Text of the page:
Orthodox Church divided over Istanbul Patriarchate

A dangerous disagreement between the Ecumenical Orthodox Patriarchate in Istanbul and the Orthodox Patriarchate in Moscow has arisen in recent days over the schism between the Ukrainian Orthodox church and the Russian Orthodox church. The Moscow Patriarchate reacted angrily when the Ecumenical Orthodox Patriarchate in Istanbul approved the Ukrainian Orthodox Church’s request for autocephaly (autonomy) from the Russian church.

The Ecumenical Patriarch of Istanbul Bartholomew, recognised as the spiritual leader of the Orthodox faith, made the decision after a three-day meeting with leaders of the 12 metropoles. Moscow Orthodox Patriarch Kirill threatened a separation from the Ecumenical Patriarchate.

If Moscow makes good on its threats, it would be the greatest schism in Christianity since the Reformation and the split between Catholic and Orthodox churches in 1054.

The Istanbul Patriarchate’s ecumenical title, meaning spiritual leadership, is a relic of the Byzantine Empire. After Ottoman Sultan Mehmet II conquered the Byzantine Empire’s capital Constantinople in 1453, he made a declaration in support of this right. The Istanbul Patriarchate is the first of the nine orthodox patriarchates – often qualified with the Latin phrase primus inter pares, or first among equals.

But the Istanbul Ecumenical Patriarchate cannot interfere with the administration of other patriarchates or their dependent churches and can only make recommendations as to whether or not a decision adheres to the rules of Orthodox Christianity.

Unlike the centrally administered Catholic Church, the Orthodox patriarchates are independent and only tied on the Ecumenical Patriarchate in Istanbul in spirit. But the Ukrainian Church still needed the Ecumenical Patriarchate’s approval to split from the Moscow Patriarchate.


The Ecumenical Patriarchate’s recognition of the Ukrainian Orthodox Church’s autocephaly and split from the Moscow Patriarchate also led to a reaction from Russia’s political leadership. While the Russian Patriarch Kirill referred to the Great Schism of 1054, Russian Foreign Minister Sergei Lavrov said Washington had a hand in the Ecumenical Patriarchate’s decision.


Meanwhile, Ukrainian President Petro Poroshenko voiced his satisfaction at the result, saying it was an important part of Ukraine’s efforts to cut ties with Russia and establish total independence.

After the dissolution of the Soviet Union in 1991, the Orthodox Patriarchate of Moscow played an important role in the Russian state. The Patriarchate of Moscow, with President Vladimir Putin’s support, has become more assertive towards the Ecumenical Patriarchate in Istanbul.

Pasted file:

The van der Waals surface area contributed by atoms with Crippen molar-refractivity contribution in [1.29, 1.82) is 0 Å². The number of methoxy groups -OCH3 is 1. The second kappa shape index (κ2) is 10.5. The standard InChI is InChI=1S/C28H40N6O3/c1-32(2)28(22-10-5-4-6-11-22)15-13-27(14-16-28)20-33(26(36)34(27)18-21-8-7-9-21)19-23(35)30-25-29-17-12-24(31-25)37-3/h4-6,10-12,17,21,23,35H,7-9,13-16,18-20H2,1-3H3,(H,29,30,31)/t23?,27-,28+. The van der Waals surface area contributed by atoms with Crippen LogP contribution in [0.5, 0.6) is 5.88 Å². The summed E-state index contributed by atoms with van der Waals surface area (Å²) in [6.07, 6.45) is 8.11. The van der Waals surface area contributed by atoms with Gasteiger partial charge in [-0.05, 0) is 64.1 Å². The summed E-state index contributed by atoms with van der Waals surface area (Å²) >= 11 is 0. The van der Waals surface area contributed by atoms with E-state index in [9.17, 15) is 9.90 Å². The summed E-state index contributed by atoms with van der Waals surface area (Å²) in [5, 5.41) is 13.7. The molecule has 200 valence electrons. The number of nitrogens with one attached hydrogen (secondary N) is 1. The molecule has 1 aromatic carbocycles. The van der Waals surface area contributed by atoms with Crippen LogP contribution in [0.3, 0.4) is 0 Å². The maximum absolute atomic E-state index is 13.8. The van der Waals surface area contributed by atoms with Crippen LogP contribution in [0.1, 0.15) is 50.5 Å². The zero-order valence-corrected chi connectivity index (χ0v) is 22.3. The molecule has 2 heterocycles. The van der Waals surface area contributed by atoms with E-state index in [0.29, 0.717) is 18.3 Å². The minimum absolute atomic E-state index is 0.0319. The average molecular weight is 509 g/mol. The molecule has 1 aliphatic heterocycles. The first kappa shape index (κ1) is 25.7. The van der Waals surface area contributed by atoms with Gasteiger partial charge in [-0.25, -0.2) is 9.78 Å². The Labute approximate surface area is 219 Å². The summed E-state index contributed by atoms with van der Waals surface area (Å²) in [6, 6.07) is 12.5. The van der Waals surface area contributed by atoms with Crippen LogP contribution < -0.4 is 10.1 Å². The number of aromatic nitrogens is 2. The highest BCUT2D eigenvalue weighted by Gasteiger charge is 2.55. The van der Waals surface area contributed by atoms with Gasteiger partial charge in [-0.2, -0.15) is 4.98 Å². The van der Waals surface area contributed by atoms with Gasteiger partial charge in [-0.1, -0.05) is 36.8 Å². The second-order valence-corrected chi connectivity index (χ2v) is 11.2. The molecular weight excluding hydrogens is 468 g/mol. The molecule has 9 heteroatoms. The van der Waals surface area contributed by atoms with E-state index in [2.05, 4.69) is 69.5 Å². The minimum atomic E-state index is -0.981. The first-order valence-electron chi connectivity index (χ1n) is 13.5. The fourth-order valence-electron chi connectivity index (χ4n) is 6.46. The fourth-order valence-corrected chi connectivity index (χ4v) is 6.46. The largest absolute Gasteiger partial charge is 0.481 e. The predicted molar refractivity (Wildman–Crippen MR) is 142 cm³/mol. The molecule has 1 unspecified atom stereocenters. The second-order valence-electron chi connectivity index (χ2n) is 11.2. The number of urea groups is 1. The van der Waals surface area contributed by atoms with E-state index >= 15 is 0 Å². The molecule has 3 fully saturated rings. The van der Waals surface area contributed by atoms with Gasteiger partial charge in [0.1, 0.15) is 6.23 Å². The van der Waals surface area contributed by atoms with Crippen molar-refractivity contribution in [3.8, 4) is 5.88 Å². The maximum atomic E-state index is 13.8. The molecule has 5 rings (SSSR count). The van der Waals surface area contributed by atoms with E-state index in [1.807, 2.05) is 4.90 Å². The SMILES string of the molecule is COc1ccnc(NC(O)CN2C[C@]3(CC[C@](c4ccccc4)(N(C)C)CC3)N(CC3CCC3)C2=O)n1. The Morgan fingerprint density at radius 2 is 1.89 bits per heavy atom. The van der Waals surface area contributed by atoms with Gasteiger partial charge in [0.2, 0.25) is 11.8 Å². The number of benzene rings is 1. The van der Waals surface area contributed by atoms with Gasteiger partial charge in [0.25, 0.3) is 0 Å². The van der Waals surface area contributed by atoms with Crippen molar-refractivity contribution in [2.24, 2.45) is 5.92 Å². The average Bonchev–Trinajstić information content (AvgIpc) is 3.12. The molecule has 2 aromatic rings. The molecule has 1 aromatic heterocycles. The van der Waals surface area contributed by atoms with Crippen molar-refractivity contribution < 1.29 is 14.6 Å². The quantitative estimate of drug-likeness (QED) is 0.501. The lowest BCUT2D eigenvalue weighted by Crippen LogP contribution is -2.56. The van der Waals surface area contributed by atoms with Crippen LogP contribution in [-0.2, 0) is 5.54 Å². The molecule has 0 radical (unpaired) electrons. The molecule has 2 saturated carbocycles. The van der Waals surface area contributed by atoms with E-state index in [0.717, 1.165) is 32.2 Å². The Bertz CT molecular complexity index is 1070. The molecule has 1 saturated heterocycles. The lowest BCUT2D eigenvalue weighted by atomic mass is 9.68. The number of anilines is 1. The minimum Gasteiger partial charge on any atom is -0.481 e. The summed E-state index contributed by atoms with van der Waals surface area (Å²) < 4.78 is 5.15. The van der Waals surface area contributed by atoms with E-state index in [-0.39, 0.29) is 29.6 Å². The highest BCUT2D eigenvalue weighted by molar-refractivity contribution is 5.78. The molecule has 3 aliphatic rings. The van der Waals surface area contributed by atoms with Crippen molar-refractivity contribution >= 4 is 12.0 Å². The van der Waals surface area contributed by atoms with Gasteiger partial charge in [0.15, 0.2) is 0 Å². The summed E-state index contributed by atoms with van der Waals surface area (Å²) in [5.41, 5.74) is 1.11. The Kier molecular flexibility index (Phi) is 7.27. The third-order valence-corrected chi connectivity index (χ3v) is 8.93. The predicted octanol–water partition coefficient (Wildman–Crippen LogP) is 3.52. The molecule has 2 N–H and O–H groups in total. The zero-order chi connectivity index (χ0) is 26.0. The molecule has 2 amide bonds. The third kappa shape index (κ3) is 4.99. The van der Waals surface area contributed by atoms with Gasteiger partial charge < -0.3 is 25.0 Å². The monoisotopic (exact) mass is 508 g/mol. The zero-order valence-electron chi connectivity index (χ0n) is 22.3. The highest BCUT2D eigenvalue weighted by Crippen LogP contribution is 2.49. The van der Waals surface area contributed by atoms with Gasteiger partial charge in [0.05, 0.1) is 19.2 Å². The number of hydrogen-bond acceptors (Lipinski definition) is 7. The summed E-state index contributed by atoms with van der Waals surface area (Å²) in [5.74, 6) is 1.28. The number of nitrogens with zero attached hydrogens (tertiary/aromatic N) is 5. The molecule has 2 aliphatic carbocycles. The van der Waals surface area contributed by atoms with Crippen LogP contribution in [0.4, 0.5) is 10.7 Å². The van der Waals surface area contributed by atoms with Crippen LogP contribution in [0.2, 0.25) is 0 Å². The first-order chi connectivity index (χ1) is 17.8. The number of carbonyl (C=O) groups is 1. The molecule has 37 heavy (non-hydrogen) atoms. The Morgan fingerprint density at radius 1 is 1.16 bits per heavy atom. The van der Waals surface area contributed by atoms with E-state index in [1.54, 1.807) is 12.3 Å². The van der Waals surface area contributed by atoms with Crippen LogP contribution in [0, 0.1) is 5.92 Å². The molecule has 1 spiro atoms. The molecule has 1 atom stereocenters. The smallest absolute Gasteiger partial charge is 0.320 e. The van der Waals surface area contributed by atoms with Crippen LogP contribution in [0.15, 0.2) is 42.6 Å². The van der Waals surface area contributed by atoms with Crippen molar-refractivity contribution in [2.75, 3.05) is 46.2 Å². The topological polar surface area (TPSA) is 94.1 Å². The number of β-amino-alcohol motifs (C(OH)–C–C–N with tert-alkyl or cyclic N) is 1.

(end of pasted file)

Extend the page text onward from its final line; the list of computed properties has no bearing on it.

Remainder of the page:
The Patriarchate of Moscow sees itself as more deserving of the title of ecumenical, citing pressure on the Ecumenical Patriarchate in Istanbul from Muslim Turkey and the fact that while 150 million Orthodox Christians live in Russia, the Orthodox population in Istanbul has fallen to some 2,000.

Despite being the oldest religious institution in Turkey, the power and importance of the Patriarch in Istanbul is little known inside the country. As the Pope is the spiritual leader of the world’s Catholics, the ecumenical patriarch in Istanbul is the spiritual leader of Orthodox Christians. It has been that way since 1054.

However, even though the patriarch in Istanbul is the spiritual leader of 300 million Orthodox Christians all around the world, Turkey does not officially recognise title ecumenical. Calling the institution only the Fener Istanbul Roman Patriarchate, Turkey has tried to minimise its importance as one of the pillars of Christianity.

While the patriarch is always a Turkish citizen of Anatolian Greek descent, the Patriarchate has never been seen as belonging to the Anatolian Greeks alone. Patriarch Bartholomew, just like his predecessors under the Byzantine and Ottoman Empires, has often emphasised that Orthodoxy does not belong to the Greeks, nor the Russians, nor any other nation. That has led to some dissatisfaction along more conservative factions of the Greek Orthodox Church.

Internationally, the Pope recognises the Istanbul patriarch as ecumenical and addresses him as an equal. U.S. presidents and other world statesmen never neglect a visit the patriarchate if they come to Turkey, but Turkish leaders, including Turkish President Recep Tayyip Erdoğan, dislike the Istanbul Patriarchate using the title ecumenical and say that it would not be right for Turkey as a Muslim country to interfere in disputes between Christians.